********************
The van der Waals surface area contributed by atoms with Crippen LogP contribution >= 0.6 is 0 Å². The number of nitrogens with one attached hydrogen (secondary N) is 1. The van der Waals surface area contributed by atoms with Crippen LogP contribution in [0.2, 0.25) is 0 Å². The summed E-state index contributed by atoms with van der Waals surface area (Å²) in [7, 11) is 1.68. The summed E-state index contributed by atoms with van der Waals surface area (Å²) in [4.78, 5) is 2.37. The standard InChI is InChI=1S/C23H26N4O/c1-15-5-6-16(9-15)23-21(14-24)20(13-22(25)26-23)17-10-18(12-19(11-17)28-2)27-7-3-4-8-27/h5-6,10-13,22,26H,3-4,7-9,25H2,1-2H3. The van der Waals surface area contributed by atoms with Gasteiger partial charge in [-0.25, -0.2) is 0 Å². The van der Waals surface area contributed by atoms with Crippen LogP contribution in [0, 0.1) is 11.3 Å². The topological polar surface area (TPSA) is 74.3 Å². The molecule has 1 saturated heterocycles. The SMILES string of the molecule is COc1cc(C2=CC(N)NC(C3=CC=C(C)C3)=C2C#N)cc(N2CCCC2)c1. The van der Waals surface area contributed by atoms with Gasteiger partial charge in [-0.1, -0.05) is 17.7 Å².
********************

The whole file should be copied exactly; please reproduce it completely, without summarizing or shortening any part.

The van der Waals surface area contributed by atoms with Crippen LogP contribution >= 0.6 is 0 Å². The number of nitrogens with one attached hydrogen (secondary N) is 1. The van der Waals surface area contributed by atoms with Crippen LogP contribution in [0.2, 0.25) is 0 Å². The summed E-state index contributed by atoms with van der Waals surface area (Å²) in [7, 11) is 1.68. The summed E-state index contributed by atoms with van der Waals surface area (Å²) in [4.78, 5) is 2.37. The standard InChI is InChI=1S/C23H26N4O/c1-15-5-6-16(9-15)23-21(14-24)20(13-22(25)26-23)17-10-18(12-19(11-17)28-2)27-7-3-4-8-27/h5-6,10-13,22,26H,3-4,7-9,25H2,1-2H3. The van der Waals surface area contributed by atoms with Gasteiger partial charge in [-0.25, -0.2) is 0 Å². The van der Waals surface area contributed by atoms with Crippen LogP contribution in [0, 0.1) is 11.3 Å². The topological polar surface area (TPSA) is 74.3 Å². The molecule has 1 saturated heterocycles. The SMILES string of the molecule is COc1cc(C2=CC(N)NC(C3=CC=C(C)C3)=C2C#N)cc(N2CCCC2)c1. The van der Waals surface area contributed by atoms with Gasteiger partial charge in [-0.1, -0.05) is 17.7 Å².